By Frank McDonough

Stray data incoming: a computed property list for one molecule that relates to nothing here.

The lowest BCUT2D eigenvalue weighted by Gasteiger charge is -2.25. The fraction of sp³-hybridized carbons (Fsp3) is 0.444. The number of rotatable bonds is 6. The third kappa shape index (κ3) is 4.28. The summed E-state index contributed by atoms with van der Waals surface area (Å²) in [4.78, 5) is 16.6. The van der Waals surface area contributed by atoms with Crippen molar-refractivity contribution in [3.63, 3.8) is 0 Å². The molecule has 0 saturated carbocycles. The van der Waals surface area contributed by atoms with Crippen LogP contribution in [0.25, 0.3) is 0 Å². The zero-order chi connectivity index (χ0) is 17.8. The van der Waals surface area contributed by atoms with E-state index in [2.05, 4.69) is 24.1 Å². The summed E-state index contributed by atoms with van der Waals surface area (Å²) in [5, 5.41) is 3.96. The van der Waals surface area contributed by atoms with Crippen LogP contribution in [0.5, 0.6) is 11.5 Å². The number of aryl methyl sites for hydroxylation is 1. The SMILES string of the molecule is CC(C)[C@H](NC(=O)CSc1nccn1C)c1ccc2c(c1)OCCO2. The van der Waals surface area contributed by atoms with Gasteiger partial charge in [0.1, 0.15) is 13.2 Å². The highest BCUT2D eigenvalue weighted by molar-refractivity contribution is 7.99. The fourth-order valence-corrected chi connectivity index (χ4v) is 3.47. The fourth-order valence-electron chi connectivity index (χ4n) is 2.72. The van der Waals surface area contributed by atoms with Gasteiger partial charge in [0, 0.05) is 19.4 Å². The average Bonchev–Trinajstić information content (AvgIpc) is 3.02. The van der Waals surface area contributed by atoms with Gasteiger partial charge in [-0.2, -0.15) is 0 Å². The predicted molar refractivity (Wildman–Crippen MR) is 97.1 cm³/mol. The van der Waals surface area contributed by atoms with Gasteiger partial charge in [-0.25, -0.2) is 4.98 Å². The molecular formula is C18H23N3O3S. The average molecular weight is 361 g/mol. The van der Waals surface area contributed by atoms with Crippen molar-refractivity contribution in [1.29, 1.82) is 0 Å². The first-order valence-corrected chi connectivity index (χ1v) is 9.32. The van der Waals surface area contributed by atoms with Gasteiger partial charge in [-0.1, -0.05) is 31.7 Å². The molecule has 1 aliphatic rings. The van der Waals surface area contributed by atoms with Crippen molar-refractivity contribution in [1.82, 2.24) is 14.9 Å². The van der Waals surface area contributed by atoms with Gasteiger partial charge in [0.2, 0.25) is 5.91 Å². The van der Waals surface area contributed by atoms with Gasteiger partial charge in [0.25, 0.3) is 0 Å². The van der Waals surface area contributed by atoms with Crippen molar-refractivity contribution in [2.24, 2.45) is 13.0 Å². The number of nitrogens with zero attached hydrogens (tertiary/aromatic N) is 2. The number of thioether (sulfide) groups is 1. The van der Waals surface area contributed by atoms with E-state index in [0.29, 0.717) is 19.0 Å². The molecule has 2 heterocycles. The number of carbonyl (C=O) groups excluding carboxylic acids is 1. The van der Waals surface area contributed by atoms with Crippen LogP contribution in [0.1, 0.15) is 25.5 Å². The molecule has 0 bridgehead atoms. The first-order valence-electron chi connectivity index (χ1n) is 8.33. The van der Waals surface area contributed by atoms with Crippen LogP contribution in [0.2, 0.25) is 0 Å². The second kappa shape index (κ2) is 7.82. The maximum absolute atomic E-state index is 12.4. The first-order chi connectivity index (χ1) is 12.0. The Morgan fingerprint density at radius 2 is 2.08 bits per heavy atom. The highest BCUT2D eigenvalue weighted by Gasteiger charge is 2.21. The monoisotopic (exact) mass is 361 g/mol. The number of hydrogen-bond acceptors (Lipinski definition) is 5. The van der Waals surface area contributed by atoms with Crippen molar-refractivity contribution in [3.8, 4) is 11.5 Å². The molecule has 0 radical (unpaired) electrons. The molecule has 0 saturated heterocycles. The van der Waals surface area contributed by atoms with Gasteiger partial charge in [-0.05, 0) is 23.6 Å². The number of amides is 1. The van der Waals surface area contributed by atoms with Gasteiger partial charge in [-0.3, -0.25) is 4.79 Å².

Name as a 2016 Book of the Year by the SpectatorA Daily Telegraph 'Book of the Week' (August 2015)Longlisted for 2016 PEN Hessell-Tiltman PrizeRanked in 100 Best Books of 2015 in the Daily TelegraphProfessor Frank McDonough is one of the leading scholars and most popular writers on the history of Nazi Germany. Frank McDonough's work has been described as, 'modern history writing at its very best...Ground-breaking, fascinating, occasionally deeply revisionist' by renowned historian Andrew Roberts. Drawing on a detailed examination of previously unpublished Gestapo case files this book relates the fascinating, vivid and disturbing accounts of a cross-section of ordinary and extraordinary people who opposed the Nazi regime. It also tells the equally disturbing stories of their friends, neighbours, colleagues and even relatives who were often drawn into the Gestapo's web of intrigue. The book reveals, too, the cold-blooded and efficient methods of the Gestapo officers. This book will also show that the Gestapo lacked the manpower and resources to spy on everyone as it was reliant on tip offs from the general public. Yet this did not mean the Gestapo was a weak or inefficient instrument of Nazi terror. On the contrary, it ruthlessly and efficiently targeted its officers against clearly defined political and racial 'enemies of the people'. The Gestapo will provide a chilling new doorway into the everyday life of the Third Reich and give powerful testimony from the victims of Nazi terror and poignant life stories of those who opposed Hitler's regime while challenging popular myths about the Gestapo.